My mother was tinkering around with the sofa the other day
and the spring jumped up and bit her on the mouth.
They stitched her up so you can barely see the mark.

She remembered with me the time I split my eye open
on a baseball from my brother’s hand,
and the doctor’s office
and her fainting at the mercurochrome
on my face.

Flesh is funny—how saveable and markable it is,
How it rejuvenates but won’t forget,
how it keeps memories like the sofa spring and baseball,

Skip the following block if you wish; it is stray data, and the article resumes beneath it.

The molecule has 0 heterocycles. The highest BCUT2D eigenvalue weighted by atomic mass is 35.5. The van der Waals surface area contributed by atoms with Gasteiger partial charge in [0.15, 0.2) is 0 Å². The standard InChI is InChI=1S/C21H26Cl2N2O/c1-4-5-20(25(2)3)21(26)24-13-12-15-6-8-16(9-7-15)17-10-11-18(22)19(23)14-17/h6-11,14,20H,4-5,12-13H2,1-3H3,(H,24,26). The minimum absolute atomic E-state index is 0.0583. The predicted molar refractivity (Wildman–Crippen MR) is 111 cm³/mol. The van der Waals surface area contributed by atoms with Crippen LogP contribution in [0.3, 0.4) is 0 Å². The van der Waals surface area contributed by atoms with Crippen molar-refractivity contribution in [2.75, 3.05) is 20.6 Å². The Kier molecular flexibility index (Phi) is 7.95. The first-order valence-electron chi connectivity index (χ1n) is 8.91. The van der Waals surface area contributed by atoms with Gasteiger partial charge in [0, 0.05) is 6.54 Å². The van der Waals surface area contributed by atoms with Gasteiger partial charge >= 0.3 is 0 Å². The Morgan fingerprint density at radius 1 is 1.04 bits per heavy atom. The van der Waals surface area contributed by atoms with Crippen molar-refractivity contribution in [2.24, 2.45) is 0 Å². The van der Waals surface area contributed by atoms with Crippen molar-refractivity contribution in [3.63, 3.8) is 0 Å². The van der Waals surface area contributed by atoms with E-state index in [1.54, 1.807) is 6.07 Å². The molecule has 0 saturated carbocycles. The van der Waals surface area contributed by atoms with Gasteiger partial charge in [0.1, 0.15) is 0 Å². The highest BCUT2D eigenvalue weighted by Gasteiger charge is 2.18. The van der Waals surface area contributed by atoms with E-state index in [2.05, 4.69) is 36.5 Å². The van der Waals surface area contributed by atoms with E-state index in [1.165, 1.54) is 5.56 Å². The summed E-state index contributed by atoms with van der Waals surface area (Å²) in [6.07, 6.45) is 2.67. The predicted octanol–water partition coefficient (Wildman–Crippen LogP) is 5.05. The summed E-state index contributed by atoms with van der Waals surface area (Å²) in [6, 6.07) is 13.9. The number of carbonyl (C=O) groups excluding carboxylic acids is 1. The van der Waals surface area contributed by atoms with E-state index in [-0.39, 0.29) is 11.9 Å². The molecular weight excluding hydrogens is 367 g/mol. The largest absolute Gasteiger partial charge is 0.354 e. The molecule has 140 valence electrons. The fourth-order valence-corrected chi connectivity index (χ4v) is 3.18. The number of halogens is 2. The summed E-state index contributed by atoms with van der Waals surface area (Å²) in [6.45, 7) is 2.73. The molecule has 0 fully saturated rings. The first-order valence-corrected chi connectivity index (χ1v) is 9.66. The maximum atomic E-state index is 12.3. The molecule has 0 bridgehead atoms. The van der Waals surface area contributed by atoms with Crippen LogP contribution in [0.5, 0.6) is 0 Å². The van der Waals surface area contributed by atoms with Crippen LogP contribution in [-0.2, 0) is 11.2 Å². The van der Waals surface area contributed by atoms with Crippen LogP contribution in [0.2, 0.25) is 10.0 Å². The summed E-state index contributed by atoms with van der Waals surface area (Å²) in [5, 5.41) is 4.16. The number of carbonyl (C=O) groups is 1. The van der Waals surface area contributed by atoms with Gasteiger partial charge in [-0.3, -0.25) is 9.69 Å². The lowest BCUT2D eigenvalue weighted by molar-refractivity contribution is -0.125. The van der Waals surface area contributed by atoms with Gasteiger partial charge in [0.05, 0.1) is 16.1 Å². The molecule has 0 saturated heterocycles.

ones you don’t want,
but also ones you do,
how a touch, for instance yours,
can go on living its life within
for days, months even, after it’s gone.

Zach Czaia teaches at Cristo Rey Jesuit High School in Minneapolis. He is also enrolled in the MFA program in creative writing at Hamline University.

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Published in the December 19, 2014 issue: View Contents
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